Who Wants Change?

by | Oct 2, 2018 | Reflections Blog | 0 comments

When change is necessary, Presbyterians often already have the means. The real question is whether we have the will.

Take as an example the challenge of including more young voices1 in our decision making. We already have a way to do this. As soon as a congregation has received a young person as a member, that congregation could elect the person as an elder.

A Co-Moderator’s Story

One of this year’s General Assembly Co-Moderators has such a story. Vilmarie Cintrón-Olivieri was elected as a Ruling Elder in her congregation when she was nineteen. Now in her forties, she has served in a wide range of leadership in the PC(USA), first in Puerto Rico, then in Florida, and now on the national stage.

Cintrón-Olivieri’s story shows an organic way to bring forward younger voices. We can elect them in the congregations, engage them in the presbyteries, and then commission them to national service—without any change in procedures.

Institutional Solutions

Of course, the Church often prefers institutional solutions. At General Assembly in June, a commissioner’s resolution came forward to grant advisory delegates vote for the future election of GA Moderators. GA referred the item to the Office of the General Assembly for a recommendation in 2020.

The proposed change has its appeal. Even if our reasons are strictly self-serving, we know the benefit of hearing diverse voices and granting outsiders real influence. And only the greatest curmudgeons do not long for their church to engage younger believers more fully.

But granting plenary vote to advisory delegates would require undoing three foundational principles of Presbyterian leadership. These exist at a deep place within the Presbyterian Church, far below the carven ruts of “that’s the way we’ve always done it.”

Foundational Principles

First, we are a church “governed by presbyters, that is, ruling elders and teaching elders” (F-3.0202).

Second, these people are elected by the bodies they will serve (F-3.0107). They commit themselves publicly to carrying out that service under the authority of Christ as revealed in Scripture and understood in the Confessions (W-4.0404).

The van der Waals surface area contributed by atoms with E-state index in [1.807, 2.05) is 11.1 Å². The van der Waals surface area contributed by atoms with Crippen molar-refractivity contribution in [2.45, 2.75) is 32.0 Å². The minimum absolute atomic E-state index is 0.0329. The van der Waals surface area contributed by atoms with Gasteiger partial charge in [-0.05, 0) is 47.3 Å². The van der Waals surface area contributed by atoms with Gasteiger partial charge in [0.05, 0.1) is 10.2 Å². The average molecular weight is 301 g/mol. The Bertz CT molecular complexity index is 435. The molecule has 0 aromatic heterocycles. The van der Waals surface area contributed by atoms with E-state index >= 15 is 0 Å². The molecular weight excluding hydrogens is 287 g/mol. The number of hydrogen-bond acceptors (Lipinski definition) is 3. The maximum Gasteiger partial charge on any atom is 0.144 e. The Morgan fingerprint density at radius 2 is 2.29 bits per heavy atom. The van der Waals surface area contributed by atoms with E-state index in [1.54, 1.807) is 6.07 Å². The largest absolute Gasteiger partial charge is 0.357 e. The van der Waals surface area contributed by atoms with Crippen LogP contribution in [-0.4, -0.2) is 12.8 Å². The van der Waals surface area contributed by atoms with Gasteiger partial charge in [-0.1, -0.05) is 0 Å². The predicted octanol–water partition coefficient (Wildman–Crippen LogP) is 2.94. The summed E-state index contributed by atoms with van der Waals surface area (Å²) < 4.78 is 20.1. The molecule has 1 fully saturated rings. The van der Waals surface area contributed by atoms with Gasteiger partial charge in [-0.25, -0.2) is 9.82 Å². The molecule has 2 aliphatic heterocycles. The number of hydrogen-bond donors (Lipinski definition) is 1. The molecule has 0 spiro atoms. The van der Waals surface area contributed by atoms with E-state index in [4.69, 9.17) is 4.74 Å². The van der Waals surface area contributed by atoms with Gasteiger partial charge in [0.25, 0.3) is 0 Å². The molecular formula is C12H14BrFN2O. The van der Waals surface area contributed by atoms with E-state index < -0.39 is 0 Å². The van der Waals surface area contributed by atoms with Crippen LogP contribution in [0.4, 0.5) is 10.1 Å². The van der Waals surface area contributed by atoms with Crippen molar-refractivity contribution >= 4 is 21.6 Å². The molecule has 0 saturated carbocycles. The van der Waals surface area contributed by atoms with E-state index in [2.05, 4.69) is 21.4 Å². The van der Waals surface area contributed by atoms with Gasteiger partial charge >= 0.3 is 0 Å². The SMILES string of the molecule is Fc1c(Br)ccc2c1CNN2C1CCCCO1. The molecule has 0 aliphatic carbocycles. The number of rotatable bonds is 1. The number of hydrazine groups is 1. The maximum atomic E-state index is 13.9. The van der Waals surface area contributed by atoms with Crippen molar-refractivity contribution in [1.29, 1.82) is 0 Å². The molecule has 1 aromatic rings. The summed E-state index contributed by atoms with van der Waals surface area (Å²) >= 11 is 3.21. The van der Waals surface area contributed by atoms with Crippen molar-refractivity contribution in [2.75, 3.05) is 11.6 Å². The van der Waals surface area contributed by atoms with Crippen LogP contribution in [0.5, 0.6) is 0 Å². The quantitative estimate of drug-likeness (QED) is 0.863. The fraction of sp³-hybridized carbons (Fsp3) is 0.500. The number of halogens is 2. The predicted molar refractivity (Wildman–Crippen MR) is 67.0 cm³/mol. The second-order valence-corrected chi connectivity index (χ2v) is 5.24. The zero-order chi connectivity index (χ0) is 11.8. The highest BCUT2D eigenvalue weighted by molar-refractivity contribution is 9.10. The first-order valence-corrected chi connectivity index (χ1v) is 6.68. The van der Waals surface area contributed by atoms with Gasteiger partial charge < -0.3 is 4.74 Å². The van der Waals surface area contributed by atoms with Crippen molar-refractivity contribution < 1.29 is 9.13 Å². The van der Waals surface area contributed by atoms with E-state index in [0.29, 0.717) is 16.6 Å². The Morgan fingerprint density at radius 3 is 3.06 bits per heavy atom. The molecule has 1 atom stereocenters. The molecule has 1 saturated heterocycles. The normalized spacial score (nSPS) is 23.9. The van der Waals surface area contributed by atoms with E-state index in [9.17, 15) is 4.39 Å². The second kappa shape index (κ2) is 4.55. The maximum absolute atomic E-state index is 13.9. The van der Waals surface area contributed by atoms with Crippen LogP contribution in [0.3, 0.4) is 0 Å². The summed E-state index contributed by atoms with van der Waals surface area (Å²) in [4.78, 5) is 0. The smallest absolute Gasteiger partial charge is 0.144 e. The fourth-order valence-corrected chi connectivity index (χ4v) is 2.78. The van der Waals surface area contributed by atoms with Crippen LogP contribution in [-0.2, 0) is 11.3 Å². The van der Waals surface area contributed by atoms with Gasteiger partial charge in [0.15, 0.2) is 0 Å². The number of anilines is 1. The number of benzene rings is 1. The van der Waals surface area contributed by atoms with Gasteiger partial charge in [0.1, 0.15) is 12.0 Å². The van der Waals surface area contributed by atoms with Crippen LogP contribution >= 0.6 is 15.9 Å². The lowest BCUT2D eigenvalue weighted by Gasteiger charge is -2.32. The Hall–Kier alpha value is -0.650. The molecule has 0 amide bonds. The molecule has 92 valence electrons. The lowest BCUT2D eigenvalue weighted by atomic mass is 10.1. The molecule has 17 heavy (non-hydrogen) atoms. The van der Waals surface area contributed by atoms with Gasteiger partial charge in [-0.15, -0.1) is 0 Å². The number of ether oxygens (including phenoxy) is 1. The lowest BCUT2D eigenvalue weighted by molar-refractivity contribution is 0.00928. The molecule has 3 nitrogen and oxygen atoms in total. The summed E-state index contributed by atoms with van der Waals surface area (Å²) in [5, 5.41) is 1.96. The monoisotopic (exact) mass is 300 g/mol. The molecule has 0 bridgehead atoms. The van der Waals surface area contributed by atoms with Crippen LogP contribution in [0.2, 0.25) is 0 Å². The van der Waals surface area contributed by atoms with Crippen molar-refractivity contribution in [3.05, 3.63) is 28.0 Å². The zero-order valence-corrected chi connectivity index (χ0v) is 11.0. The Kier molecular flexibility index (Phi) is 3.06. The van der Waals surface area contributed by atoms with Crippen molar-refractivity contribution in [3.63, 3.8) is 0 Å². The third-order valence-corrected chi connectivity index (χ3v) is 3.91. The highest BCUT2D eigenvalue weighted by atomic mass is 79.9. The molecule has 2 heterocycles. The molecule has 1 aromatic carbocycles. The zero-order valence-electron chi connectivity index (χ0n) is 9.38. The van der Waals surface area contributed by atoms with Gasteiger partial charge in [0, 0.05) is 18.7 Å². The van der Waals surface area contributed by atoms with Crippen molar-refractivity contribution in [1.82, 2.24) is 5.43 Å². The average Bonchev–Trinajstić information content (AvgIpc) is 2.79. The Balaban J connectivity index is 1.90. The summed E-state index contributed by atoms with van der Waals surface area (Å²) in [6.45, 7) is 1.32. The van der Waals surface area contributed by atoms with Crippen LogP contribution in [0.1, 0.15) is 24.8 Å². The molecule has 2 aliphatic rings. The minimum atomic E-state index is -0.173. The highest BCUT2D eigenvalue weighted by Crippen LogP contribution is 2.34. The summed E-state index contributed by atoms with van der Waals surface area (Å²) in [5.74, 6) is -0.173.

Third, those who govern do so “by vote, following opportunity for discussion and discernment, and a majority shall govern” (F-3.0205).

Ordained officers, elected by their constituent bodies, sometimes commissioned to service on higher councils, who govern by voting. This is what it means to be Presbyterian.2

Granting advisory delegates the vote, then, would require redefining at least one of the three foundational principles. We would have to rethink who leads the church, how we choose them, or how they lead.

Losing a Special Standing

Further, if we grant the vote to advisory delegates, their status as advisors would cease. They would become commissioners. Would losing their special standing for the sake of entering the regular pool of potential commissioners give the average young Presbyterian a better experience? I’m not convinced.

And what of the participatory learning that YAADs and TSADs3 particularly enjoy? Their presence benefits us, yes. But it also benefits them. The YAAD and TSAD programs introduce young adults and theological students to the Assembly long before they would otherwise see it. Through the programs we interpret the workings of the national church to them and prepare them to engage more effectively in the future.

A Better Solution

How, then, to bring young adults into greater participation at all levels of the Church? Simple. Follow the path of those who ordained Cintrón-Olivieri. Find those who are already manifesting serious discipleship in community, and elect them to leadership.

If we prepare them for leadership sooner…
if we refuse to market to them as consumers or condescend to them as unprepared…
if we welcome them into our ministries and release our tight grip on control…
if we learn to follow those who follow us…

…then the next generation of church leaders will emerge before we know it.

We already have the power to reshape the conversation. The question is only whether we have the will.


[1] I am deliberately leaving undefined what “young” means here. The practical definition will vary from congregation to congregation.

[2] Yes, we follow Christ. We are children of the Western Church and the Protestant Reformation. And we take our theological cues from John Calvin. All of these aspects of church life shape our way of being Christians. But these three things distinguish us from other Reformed, Protestant, Western Christians.

[3] Young Adult Advisory Delegates (YAADs) and Theological Student Advisory Delegates (TSADs). General Assembly also welcomes EADs (Ecumenical Advisory Delegates) and MADs (Missionary Advisory Delegates), though in fewer numbers than the first two groups.